Quality against casualisation – two case studies from further education in the South-West

From the UK’s UCU or Universities and Colleges Union, the largest post-secondary education union in the world representing more than 120,000 academics, lecturers, trainers, instructors, researchers, managers, administrators, computer staff, librarians and postgraduates in universities, colleges, prisons, adult education and training organisations across the UK.

UCU Anti-Casualisation

UCU has been saying for years that casualised contracts affect the quality of education. We’ve argued that employers with highly casualised workforces often struggle to ensure that there are guaranteed staff for who areas of provision and that employers struggle to recruit and retain staff, leading to high turnover and neglect of professional development.

For students and learners, this means their lessons may not have enough staff, they may not know from term to term who is teaching them, and that it is impossible to build up proper educational relationships with a fast-changing workforce. For staff on casual contracts, it means the endless anxiety of worrying whether you’ll be employed again and the frustration of working for an employer who shows no commitment to you but expects you to deliver ‘excellence’ day in day out. That’s why UCU argues constantly for transferring casualised staff onto secure contracts. It’s in everyone’s…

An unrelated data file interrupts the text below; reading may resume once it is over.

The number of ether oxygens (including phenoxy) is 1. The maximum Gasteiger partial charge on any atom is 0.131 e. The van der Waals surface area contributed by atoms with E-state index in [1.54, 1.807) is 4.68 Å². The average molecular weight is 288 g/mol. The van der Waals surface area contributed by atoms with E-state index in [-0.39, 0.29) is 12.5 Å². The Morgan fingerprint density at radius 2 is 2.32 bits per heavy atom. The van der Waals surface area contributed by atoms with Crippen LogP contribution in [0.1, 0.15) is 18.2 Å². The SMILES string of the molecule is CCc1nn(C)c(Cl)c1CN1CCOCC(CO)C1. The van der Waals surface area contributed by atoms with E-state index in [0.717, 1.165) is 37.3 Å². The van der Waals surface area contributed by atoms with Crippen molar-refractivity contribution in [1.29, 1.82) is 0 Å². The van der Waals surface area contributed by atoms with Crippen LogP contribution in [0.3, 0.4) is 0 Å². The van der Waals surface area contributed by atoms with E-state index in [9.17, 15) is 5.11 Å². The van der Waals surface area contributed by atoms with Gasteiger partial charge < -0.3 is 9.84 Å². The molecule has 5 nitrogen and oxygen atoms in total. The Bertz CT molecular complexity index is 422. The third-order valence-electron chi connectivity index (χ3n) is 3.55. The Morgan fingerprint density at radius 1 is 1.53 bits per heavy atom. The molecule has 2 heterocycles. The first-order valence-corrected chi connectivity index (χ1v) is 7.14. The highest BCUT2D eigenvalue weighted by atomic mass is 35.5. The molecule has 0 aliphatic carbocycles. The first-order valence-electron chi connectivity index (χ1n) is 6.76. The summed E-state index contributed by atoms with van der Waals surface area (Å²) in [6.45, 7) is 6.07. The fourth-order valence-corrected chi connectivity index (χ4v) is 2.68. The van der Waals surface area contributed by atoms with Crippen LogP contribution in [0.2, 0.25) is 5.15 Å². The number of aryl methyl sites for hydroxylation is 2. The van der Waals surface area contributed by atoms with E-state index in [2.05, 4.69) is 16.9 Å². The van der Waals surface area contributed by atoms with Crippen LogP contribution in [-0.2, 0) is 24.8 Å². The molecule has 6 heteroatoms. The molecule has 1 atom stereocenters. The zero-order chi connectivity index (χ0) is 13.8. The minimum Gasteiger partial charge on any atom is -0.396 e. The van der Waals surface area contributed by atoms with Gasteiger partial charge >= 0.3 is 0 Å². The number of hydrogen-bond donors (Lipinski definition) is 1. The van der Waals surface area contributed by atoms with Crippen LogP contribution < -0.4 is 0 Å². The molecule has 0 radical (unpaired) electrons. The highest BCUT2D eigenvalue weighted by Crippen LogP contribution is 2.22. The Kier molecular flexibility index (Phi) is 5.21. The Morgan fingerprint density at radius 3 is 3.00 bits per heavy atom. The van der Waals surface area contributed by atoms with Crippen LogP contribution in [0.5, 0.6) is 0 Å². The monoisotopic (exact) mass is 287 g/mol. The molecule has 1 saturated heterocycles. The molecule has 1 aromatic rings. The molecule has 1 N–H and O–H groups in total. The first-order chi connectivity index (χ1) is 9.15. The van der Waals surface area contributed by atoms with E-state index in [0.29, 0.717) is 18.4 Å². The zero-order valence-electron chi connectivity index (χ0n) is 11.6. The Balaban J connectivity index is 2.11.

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About @NatM4Equity

The National Mobilization for Equity is a coalition of organizations committed to alleviating the present staffing crisis in higher education: three-quarters of the teaching jobs in American colleges are held by underpaid, precarious and poorly-supported contingent faculty. Our long-term goal is to end contingency as the norm. The current untenable situation not only adversely affects all faculty members, both contingent and tenure-track, it also negatively impacts our profession, our students and the quality of their education.

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